Over the years, names like Hironobu Sakaguchi and Tetsuya Nomura have become synonymous with Final Fantasy. But one name that’s rarely mentioned is Nasir Gebelli — a developer responsible for programming the first three Final Fantasy games released on the Famicom.

Gebelli was a leading PC developer when he moved to Japan to work on the Famicom in 1986, and he soon found himself working on the original Final Fantasy. Gebelli knew nothing about RPGs, but gamely wrote code with Sakaguchi’s guidance. He would later say of Final Fantasy’s creator, “I worked with Sakaguchi on pretty much everything except Secret of Mana, and he understood me. He knew me better than anybody else, so we worked pretty well together. He knew what I wanted and what I needed.”

Indeed, Gebelli was a crucial enough part of the team that when visa issues forced to return to Sacramento during the making of Final Fantasy II and III, the rest of the development team followed him to California. Gebelli would stay with Square through the development of Secret of Mana, where he would help develop elements such as the famous ring system. Years later, Doom developer John Romero — who grew up admiring Gebelli’s work on games such as Horizon V — would interview Gebelli, tweeting afterward, “I just completed a [three-hour] video interview with Nasir Gebelli. I can die now.”

The Origin Of the Prelude

When booting up the original Final Fantasy on the NES, players are greeted by the famous “Prelude,” also known as the “Crystal Theme.” It’s a simple but beautiful tune consisting of a series of arpeggiated chords that move up and down in what is known as the ‘50s progression (simply because it was so common in pop music of that era). Its simplicity belies the emotion in the notes, setting the tone for the game — and the series — to come.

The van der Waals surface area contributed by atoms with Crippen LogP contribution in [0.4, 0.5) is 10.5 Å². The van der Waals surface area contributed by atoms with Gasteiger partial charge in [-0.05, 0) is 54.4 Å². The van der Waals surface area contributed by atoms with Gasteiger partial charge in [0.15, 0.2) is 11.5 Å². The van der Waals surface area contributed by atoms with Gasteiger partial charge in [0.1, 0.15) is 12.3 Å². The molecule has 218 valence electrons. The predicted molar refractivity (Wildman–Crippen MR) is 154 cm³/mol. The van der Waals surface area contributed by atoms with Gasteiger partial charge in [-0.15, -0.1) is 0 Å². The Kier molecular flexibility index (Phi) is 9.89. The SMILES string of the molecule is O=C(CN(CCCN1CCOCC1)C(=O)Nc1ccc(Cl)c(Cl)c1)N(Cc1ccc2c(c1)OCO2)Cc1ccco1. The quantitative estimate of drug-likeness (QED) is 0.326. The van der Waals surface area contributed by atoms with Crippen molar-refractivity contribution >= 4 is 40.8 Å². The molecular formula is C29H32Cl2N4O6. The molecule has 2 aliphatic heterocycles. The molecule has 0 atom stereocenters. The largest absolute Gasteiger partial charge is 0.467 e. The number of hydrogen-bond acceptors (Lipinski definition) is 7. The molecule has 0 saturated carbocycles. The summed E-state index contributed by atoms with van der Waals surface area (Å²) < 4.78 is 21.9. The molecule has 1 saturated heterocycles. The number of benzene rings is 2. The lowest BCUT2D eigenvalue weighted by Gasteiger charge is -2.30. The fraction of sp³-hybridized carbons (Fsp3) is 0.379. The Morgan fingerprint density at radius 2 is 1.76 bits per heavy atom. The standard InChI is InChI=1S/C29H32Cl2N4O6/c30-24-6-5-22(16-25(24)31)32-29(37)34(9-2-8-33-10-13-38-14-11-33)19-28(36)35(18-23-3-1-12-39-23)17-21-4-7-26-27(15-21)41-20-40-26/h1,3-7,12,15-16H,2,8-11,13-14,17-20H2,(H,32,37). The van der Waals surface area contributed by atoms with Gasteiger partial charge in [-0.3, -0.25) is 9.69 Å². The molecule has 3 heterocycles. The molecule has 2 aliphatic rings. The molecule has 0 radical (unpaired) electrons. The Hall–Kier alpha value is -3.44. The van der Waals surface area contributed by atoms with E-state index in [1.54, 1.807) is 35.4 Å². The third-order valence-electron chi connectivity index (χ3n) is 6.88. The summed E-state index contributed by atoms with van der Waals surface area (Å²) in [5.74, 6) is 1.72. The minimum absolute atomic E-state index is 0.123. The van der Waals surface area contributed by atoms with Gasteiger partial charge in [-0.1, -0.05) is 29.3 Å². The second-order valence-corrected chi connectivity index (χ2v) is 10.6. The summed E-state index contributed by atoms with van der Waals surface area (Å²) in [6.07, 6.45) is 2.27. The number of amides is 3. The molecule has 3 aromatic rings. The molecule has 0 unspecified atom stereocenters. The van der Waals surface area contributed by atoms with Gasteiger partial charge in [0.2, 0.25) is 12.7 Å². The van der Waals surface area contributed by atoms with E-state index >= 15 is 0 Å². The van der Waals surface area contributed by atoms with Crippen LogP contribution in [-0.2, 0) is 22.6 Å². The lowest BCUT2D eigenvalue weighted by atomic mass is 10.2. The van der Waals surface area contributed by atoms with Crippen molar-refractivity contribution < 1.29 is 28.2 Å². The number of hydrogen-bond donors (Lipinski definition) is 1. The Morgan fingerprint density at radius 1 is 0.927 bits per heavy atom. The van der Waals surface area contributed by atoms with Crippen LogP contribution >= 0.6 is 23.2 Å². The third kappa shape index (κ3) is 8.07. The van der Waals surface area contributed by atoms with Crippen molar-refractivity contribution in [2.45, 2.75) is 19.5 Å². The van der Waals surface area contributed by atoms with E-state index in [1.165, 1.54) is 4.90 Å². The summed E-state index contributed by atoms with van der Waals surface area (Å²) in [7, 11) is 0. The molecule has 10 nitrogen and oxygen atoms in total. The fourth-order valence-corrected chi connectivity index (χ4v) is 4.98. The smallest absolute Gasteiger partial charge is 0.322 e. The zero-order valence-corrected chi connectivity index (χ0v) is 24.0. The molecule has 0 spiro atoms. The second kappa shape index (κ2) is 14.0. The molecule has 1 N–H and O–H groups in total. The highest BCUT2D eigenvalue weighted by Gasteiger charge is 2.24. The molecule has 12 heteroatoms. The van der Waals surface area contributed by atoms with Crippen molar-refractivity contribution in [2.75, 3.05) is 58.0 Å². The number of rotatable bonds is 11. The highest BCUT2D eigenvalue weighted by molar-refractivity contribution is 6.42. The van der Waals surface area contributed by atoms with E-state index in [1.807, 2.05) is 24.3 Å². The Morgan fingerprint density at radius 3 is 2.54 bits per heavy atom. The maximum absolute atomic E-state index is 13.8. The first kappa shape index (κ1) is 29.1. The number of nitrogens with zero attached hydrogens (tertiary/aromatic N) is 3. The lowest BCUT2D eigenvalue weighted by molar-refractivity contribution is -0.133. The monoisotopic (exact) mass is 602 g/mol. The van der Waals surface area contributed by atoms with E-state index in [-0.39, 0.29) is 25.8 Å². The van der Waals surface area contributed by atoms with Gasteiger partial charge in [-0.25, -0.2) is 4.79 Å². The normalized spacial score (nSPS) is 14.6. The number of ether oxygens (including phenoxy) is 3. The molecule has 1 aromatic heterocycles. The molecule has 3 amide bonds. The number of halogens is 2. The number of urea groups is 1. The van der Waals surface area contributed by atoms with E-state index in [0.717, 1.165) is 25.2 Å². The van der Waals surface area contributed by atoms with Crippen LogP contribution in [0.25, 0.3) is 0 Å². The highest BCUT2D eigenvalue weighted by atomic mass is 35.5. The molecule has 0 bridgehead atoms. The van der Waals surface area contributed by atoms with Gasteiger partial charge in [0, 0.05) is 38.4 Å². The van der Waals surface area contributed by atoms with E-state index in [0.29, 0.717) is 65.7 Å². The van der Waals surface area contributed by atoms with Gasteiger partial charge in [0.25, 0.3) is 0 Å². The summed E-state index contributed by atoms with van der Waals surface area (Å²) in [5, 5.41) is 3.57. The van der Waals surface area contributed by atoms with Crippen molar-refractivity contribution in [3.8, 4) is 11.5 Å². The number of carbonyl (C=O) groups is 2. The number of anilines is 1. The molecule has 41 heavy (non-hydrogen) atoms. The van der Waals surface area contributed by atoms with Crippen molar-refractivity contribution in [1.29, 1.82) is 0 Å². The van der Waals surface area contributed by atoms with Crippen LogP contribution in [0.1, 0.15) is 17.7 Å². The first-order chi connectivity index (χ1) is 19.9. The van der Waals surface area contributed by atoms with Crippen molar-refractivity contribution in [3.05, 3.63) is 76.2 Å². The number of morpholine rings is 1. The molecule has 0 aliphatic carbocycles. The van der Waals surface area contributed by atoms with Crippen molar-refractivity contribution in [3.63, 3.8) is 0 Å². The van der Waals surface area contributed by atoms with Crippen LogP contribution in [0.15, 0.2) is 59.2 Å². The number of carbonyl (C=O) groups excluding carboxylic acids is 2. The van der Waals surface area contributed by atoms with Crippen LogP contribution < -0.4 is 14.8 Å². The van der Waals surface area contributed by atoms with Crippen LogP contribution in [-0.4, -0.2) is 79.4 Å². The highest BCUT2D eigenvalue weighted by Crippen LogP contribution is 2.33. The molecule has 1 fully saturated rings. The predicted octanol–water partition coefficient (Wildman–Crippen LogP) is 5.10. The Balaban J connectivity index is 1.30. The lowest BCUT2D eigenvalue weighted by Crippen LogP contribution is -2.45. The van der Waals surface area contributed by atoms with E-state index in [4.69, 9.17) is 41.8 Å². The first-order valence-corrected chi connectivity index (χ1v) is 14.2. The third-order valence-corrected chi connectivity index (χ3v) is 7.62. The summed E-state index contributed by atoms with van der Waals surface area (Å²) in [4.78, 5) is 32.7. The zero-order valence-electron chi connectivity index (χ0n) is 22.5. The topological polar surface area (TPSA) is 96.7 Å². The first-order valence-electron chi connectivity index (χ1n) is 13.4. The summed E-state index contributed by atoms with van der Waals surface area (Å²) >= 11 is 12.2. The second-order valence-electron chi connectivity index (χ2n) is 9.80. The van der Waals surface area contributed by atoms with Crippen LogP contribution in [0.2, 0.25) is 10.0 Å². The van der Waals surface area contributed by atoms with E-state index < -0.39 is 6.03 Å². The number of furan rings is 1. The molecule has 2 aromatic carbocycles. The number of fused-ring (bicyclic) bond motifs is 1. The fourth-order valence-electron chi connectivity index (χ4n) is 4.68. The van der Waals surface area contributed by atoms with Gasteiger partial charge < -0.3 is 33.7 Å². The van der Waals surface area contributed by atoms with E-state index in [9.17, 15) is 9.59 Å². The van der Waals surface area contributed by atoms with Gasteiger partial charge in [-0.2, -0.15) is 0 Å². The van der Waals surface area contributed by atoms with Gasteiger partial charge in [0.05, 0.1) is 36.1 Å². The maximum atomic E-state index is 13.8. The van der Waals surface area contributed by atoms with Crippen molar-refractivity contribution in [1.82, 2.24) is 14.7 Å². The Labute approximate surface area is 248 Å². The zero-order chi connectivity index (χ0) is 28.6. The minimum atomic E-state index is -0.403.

That it has since become one of the most famous tunes in gaming history is made all the more remarkable by the fact that it was reportedly composed in less than 10 minutes. In the liner notes of the Final Fantasy 10 OST, composer Nobuo Uematsu remembered receiving an urgent last-minute request for music from Hironobu Sakagchi, to which he responded by hastily creating The Prelude.

“Actually it’s quite embarrassing as I never expected that tune to span over 10 sequels,” Uematsu said later.

Prelude would go on to become Final Fantasy’s main theme, and continues to be used to this day.

Final Fantasy’s D&D Connection

Like most RPGs, Final Fantasy has strong roots in the concepts introduced in Dungeons & Dragons — a genre bedrock that helped define western and eastern RPGs alike. Designer Akitoshi Kawazu went so far as to basically lift concepts from D&D for Final Fantasy’s own battle system.

“We were all big fans of Wizardry and Ultima back then,” Kawazu said in a 2012 interview. “Even though Dragon Quest had come out, in our minds, there still wasn't anything quite comparable to Ultima or Wizardry. That's the kind of game that Sakaguchi and Hiromichi Tanaka and I were interested in. As far as my role in the game went, I was mainly in charge of the battle system and battle sequences. For that, I tried to make it as close to Dungeons & Dragons as possible. That was my goal.”

That influence extended to the bestiary, which was nearly a one-to-one copy of D&D’s own menagerie. Several of the monsters unique to D&D’s Monster Manual — such as the Mindflayer and the Black Pudding — found their way into Final Fantasy with only minor alterations. Even Bahamut, a long-standing series fixture first introduced in the original Final Fantasy, is closer to how he appears in D&D than in mythology, where he’s a giant whale. Final Fantasy would eventually develop its own personality, but in the early going at least, it was a pretty direct copy of the famous tabletop game.

Final Fantasy 2's Secret English Translation